Kind of a trivial point, but even though voltage drop and transformer temperature will be down, wasted power may be up.

    Transformers are generally designed to be most efficient at their most common load, which is something like 60% for residential, and I assume higher for industrial. The most efficient point of any transformer happens to be where the core losses from eddy currents are equal to the resistive losses in the windings. So if you have a 15kVA transformer that is 90% efficient and intended for 100% load, then 5% of that 15kVA or 750 actual watts will be dissipated in the core as heat any time the primary side is powered. Eddy current losses depend solely on voltage and frequency, but not load (It acually decreases with increasing load, but only very slightly).

    Without knowing more about the transformer I can't tell for sure what the actual power dissipation is. But oversizing transformers by increasing kVA capacity is definitely bad for efficiency. If you wanted to get better efficiency by using a larger transformer you would make the transformer using the same core as the 15kVA version, but using more turns of thinner wire so that magnetic flux goes down and resistive losses go up to meet at the same point.

    Not really useful here, but maybe someone will be happy to learn a bit more.

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    Point taken about eddy current losses. I think that your calculation is may be off by about 40%. I read (must be true, I saw it on the internet)that peak efficiency of transformer is when magnetic losses equal IR losses. If we assume that to be 60 percent load as you stated, this would result in a lower number than you calculated.

    Regardless of the actual number, the losses are something to be mindful of. I am too lazy to try and figure the actual total losses between having a 5kva and 15kva transformer when loaded and it would only be relevant for one load setting any way.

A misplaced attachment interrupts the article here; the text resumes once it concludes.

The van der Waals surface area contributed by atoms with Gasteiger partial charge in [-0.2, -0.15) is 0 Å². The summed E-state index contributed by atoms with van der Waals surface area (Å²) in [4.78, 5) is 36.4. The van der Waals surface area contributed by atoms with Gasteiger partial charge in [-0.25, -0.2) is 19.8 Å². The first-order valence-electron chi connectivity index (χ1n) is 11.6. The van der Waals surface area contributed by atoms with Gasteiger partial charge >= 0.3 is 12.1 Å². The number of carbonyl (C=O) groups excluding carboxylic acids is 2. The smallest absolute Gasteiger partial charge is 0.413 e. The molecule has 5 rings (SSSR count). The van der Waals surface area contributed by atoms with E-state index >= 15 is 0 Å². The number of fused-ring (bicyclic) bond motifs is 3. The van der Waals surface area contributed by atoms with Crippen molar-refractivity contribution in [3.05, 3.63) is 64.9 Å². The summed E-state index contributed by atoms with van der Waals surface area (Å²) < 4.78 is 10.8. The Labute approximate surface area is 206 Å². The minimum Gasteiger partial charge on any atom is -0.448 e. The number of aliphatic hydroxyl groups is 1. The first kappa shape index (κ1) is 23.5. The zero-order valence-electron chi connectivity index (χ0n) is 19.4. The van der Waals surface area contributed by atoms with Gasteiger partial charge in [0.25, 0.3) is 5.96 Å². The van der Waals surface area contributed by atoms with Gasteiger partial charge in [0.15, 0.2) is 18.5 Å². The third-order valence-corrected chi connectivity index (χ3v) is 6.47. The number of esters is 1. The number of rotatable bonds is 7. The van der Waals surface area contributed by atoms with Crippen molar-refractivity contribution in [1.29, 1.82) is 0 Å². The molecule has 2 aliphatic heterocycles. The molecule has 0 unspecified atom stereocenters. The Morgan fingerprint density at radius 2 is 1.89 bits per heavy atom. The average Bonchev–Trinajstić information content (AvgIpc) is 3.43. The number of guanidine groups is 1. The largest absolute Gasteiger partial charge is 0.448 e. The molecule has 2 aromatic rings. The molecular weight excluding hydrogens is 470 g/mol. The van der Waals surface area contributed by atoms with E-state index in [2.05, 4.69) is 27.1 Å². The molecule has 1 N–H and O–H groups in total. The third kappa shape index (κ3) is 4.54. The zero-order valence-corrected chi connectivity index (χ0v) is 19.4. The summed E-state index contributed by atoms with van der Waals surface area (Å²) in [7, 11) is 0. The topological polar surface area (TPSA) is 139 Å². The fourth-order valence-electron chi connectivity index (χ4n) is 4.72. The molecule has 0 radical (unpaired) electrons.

Fortunately the transformer is only energized when the RPC is running. If it was always energized in a standby mode this would be a far more significant issue.

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    Quote Originally Posted by Hopefuldave View Post
    Quote: combined current draw at startup (stalled idler motor and magnetizing current of transformer) will be increased.
    :Unquote

    That's why I have mine set up (9 kva transformer, 5.5 kw idler) with separate contactors to power up the transformer and to connect motor to it, separate pushbuttons so they come on in sequence (with the transformer contactor interlocked through a normally-closed aux. contact set on the motor contactor, so the motor has to be disconnected to power up the transformer). Circuit breakers are available with different profiles, in Europe a type D is best for big transformers, to tolerate the initial inrush current (the magnetic part of the contact breaker is less sensitive) without increasing the trip current in normal use (the thermal part is thermally massier for a slightly slower response).

    Dave H. (the other one)
    Dave - That sounds like a pretty slick setup. Can you post a picture or wiring diagram? I am trying to picture how it works. You have main power/building power, rotary phase converter, transformer, and load motor(s). You push a button and the RPC gets power, then another button to connect the transformer to the RPC? I am a noob! thx again